It's not so much about the type of filler or technique used as it is about knowing what is and is not suitable for the face. “It can happen with any filler or any part of the face,” says Debra Jaliman, MD, a board certified dermatologist in NYC, though she adds that it’s less likely for younger patients to notice the effects of filler fatigue. The recurrence of injecting over and over can cause the face to look heavier, as each treatment session draws water to the area so the product can plump as intended. All this extra water can be retained in the face and potentially impede lymphatic drainage. In extreme cases, it can even change the skin's elasticity and cause it to be less resilient due to the skin having to support above average amonuts of water.

Rejuvenating vs. Refilling

As we age, the amount of volume in the face decreases and gravity sets in, forcing the face to sink. “We also see a loss of collagen in the skin, which results in sagging and loose texture,” Dr. Russak explains. However, she says, if you only look at the face in terms of using filler as a volumizing agent to stretch out the skin so lines disappear, it’s easy to run the risk of overfilling the face and creating a doughy, distorted look. “It’s important to take into account all of the factors of an aging face and not just volume loss,” she advises. Those other elements include skin laxity, fat loss, decreased collagen and elastin, and even bone resorption.

Even an aging face can appear full (or very full), which, Dr. Russak shares, is because volume has sunk to the lower face and created marionette lines, cheeks that drop down, and deep nasolabial folds. “Because of this, it’s important to lift the face to work against gravity rather than ‘fill,’” she says.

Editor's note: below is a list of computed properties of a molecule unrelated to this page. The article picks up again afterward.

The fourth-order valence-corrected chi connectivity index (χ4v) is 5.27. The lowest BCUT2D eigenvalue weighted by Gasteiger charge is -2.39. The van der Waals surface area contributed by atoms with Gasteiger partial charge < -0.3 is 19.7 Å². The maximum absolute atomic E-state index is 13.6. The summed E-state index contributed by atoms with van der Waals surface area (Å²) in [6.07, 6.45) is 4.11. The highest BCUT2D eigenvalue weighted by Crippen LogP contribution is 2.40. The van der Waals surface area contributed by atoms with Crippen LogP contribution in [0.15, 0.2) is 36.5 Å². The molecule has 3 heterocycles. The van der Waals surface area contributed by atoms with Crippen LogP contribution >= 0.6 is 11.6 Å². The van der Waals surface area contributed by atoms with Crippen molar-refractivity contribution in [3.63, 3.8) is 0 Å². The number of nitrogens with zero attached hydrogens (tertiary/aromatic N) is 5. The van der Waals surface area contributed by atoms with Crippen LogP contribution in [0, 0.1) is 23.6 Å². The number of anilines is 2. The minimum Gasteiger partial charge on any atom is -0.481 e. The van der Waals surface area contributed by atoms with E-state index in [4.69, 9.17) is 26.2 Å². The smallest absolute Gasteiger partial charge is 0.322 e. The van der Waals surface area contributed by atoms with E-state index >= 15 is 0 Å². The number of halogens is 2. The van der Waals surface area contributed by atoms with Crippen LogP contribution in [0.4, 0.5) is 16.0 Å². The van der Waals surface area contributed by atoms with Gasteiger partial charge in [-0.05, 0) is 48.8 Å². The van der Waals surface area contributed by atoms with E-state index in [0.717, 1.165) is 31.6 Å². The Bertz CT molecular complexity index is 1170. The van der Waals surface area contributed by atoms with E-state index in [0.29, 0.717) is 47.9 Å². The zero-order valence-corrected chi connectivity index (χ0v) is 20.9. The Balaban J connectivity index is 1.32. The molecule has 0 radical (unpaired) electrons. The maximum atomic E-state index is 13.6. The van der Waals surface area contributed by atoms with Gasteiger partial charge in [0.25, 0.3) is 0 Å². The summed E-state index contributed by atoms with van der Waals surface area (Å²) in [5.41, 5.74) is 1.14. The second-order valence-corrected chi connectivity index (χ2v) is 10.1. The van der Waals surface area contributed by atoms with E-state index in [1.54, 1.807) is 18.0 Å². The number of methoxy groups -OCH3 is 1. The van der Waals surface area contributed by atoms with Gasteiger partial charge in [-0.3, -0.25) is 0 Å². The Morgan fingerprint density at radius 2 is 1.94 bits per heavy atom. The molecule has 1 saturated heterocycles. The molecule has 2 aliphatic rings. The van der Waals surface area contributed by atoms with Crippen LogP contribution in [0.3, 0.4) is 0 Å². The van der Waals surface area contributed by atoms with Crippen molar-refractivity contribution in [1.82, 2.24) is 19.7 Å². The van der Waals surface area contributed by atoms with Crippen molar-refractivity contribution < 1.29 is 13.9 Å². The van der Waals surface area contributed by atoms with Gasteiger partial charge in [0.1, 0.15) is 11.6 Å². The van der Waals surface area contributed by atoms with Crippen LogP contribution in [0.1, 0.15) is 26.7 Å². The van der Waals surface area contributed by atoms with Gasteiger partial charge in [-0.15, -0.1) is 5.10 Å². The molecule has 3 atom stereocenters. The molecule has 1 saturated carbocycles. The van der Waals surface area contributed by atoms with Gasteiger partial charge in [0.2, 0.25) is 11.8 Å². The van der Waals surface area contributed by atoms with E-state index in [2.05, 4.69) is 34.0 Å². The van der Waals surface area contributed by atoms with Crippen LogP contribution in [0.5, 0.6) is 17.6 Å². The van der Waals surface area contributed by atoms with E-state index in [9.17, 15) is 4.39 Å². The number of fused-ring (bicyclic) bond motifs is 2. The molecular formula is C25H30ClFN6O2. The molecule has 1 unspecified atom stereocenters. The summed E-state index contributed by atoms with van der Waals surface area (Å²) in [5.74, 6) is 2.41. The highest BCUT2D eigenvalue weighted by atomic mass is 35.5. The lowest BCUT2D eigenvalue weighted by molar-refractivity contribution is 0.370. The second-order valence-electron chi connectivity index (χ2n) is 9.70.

How to Avoid Filler Fatigue

Injectable fillers are great for minor tweaks, but when they become more habitual or routine than necessary, they can start to cause problems. Unlike neuromodulators, which should follow a maintenance schedule every three to four months, inject fillers only when needed.

To avoid expending the benefits of fillers, Dr. Jaliman recommends sticking with hyaluronic acid-based injectables because they easily dissolve if they are causing problems. More permanent fillers cause inflammation within the skin, leading to scar tissue to build up and adverse effects down the road. Rather than rely solely on one treatment, she also says that multiple modalities often need to be used together (think: lasers, peels, radiofrequency, Botox®, fillers, and skincare) for a comprehensive result.

Fillers play an essential role in the aesthetic arena, and most dermatologists and plastic surgeons agree that they have their place in proper patients. “When used in the appropriate setting, fillers are great at making subtle changes in skin lines and shadows that trim years of one's appearance in a matter of minutes,” Dr. Camp says. Yet, when they no longer provide the desired result, it may be time to weigh the options and decide if a switch is in the cards.

Beyond injectables, age-rejuvenating surgical procedures, like a facelift with fat grafting or blepharoplasty (among many other things), may be the better choice to create a youthful look that offers longer-term satisfaction. Just keep in mind that, even when going under the knife, there still may be a reason to go under the needle. At the end of the day, it’s a balancing act to create a harmonious face.

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ELISE MINTON TABINis a contributing writer for AEDIT.